5/11/2019      RIDE THE CYCLONE                       Alliance Theatre

*****  ( A+ )  


Welcome to Ride the Cyclone, with book, music, and lyrics by Jacob Richman and Brooke Maxwell.


In a small mining town in Saskatchewan ("Uranium"), a roller coaster accident kills five members of the St. Cassian High School Chamber Choir (they came in 2nd in a competition with no other entrants).  They find themselves in a side show purgatory, ruled over by Karnack, a mechanical fortune teller that can predict the moment of anyone's death, including its own (and it's rapidly approaching).  Feeling generous, it decrees that one of the students will get their life back.  Of course its "rules" change at will, or are revealed a beat too late (for example, the "winner" must be voted unanimously" rule comes after one of them has already sung "What the World Needs," an anthem to her own exceptionality and the others' "lesser" lives.  Karnack is in "Family Fun" mode, of course.


What follows is a series of monologues and songs in which the five kids -- and the stranger with them -- sing about their lives and hopes and dreams. 


I didn't mention the stranger?  Sorry.  Jane Doe is a very odd creature, a contemporary of the others, also wearing a choir uniform.  No one knows her, 

and her decapitated  body was never claimed after the accident.  She also has no memory.  Best guess is she was the new kid recruited by the choir master just prior to the accident, the choirmaster who has since died before he could identify the mysterious sixth victim.


If this sounds a bit morbid, a bit contrived, a bit why-would-I-want-to-see-this-?, rest assured, it is all of those things.  But it is also full-tilt-Gonzo, hysterically funny, and ultimately, moving in a can't-catch-my-breath way.  And yes, you DO want to see it.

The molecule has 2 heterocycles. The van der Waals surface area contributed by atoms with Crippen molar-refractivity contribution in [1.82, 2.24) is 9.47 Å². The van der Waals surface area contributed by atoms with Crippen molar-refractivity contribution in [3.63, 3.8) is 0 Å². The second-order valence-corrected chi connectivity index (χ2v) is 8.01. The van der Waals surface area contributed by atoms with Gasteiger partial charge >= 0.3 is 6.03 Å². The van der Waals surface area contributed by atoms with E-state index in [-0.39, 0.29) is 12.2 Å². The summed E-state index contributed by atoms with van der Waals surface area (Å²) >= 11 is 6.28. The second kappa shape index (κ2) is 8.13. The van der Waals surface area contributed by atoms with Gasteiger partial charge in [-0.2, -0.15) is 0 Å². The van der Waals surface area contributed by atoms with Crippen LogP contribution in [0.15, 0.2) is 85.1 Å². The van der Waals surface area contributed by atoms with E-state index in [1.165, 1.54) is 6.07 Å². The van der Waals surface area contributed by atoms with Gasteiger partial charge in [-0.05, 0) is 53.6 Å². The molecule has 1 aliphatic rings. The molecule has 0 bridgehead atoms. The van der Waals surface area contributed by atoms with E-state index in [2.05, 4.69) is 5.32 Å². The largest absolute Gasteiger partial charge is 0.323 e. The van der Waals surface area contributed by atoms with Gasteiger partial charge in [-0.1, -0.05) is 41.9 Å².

This play began life in Victoria, British Columbia in 2008, where it was just a cabaret with no story.  It moved to Toronto in 2011 where it picked up an imaginative director (the late Rachel Rockwell) who had the writers add the story and continuity.  It was reportedly, very dark ("Canadians like dark").  The show finally hit the states (Chicago Shakespeare Theatre in 2015, and Off-Broadway's Lucille Lortel Theatre in 2016), with a kinder, gentler, warmer feeling ("Americans don't like it so dark") where it picked up almost universal raves.  And now, it hits Atlanta's Alliance Theatre, with many of its cast intact -- Atlanta's Chaz Duffy is the only local actor added for this ride -- and, strangely enough, they are all convincing 17-year-olds, despite having played these roles for more than ten years.


So, who are these kids and why should we care about their small-town Canadian lives?  Well, we should care because they are teenagers, going through all the same hormone-driven emotional maelstroms we all remember (no matter how hard we try to forget).  They are all aggravating and endearing in equal measure, just like our own kids. And their stories reveal an understanding and appreciation for all the minutiae of a life well-lived, even if it's only for 17 years.  And it ends with a scratchy Super-8 film of the "winner's" new life, from birth to death, showing that their choice did lead to a life well-lived.  It's a remarkably upbeat ending for a musical about dead kids.


Oh, yeah, who are they?  Well, there's Ocean, the over-achiever, the one who has to make all the right choices for all her own best interests.  There's her best friend Constance, who is soooo pissed that she has spent her whole nowhere life in this nowhere town and soooo pissed she is always selected as "the nicest one."  There's Noel, the "only gay kid in Uranium City" who dreams of being Marlene Dietrich.  Or a prostitute in Post-WWII Paris.  There's Mischa, the tough immigrant kid from the Ukraine, who likes rap, but has a soft spot for his on-line girl-friend, Nadia.  There's Ricky, the crippled kid, the one who could not talk while alive but is now able to give full voice to his fertile imagination.  And there's Jane Doe, who ... well no one knows who exactly Jane Doe is, least of all herself.